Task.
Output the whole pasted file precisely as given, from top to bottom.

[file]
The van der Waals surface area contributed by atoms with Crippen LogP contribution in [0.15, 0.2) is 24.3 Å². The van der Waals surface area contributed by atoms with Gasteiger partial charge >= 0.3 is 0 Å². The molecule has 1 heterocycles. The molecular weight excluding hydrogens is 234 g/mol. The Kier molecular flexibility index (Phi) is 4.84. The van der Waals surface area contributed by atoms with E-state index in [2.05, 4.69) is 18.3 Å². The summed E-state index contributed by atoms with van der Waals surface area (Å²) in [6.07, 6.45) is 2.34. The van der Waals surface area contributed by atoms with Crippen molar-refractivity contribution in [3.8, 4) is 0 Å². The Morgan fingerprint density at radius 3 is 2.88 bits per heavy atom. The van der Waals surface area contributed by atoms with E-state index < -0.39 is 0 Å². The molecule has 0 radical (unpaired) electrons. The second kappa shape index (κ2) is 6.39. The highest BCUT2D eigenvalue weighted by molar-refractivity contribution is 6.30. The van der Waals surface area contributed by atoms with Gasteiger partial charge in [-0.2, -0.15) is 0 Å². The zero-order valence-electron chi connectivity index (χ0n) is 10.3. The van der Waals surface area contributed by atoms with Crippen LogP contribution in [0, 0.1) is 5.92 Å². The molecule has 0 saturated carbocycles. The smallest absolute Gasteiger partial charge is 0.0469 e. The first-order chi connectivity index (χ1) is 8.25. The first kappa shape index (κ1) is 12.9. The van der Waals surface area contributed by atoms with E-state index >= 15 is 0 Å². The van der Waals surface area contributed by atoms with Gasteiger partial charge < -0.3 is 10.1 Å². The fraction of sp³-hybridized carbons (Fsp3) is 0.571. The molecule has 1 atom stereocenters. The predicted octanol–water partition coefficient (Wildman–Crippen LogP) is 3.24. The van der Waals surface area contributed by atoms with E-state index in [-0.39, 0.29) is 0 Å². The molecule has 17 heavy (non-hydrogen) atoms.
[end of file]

The van der Waals surface area contributed by atoms with Crippen LogP contribution in [0.15, 0.2) is 24.3 Å². The van der Waals surface area contributed by atoms with Gasteiger partial charge >= 0.3 is 0 Å². The molecule has 1 heterocycles. The molecular weight excluding hydrogens is 234 g/mol. The Kier molecular flexibility index (Phi) is 4.84. The van der Waals surface area contributed by atoms with E-state index in [2.05, 4.69) is 18.3 Å². The summed E-state index contributed by atoms with van der Waals surface area (Å²) in [6.07, 6.45) is 2.34. The van der Waals surface area contributed by atoms with Crippen molar-refractivity contribution in [3.8, 4) is 0 Å². The Morgan fingerprint density at radius 3 is 2.88 bits per heavy atom. The van der Waals surface area contributed by atoms with E-state index < -0.39 is 0 Å². The molecule has 0 radical (unpaired) electrons. The second kappa shape index (κ2) is 6.39. The highest BCUT2D eigenvalue weighted by molar-refractivity contribution is 6.30. The van der Waals surface area contributed by atoms with Gasteiger partial charge in [-0.2, -0.15) is 0 Å². The zero-order valence-electron chi connectivity index (χ0n) is 10.3. The van der Waals surface area contributed by atoms with Crippen LogP contribution in [0, 0.1) is 5.92 Å². The molecule has 0 saturated carbocycles. The smallest absolute Gasteiger partial charge is 0.0469 e. The first-order chi connectivity index (χ1) is 8.25. The first kappa shape index (κ1) is 12.9. The van der Waals surface area contributed by atoms with E-state index >= 15 is 0 Å². The van der Waals surface area contributed by atoms with Gasteiger partial charge < -0.3 is 10.1 Å². The fraction of sp³-hybridized carbons (Fsp3) is 0.571. The molecule has 1 atom stereocenters. The predicted octanol–water partition coefficient (Wildman–Crippen LogP) is 3.24. The van der Waals surface area contributed by atoms with E-state index in [-0.39, 0.29) is 0 Å². The molecule has 17 heavy (non-hydrogen) atoms.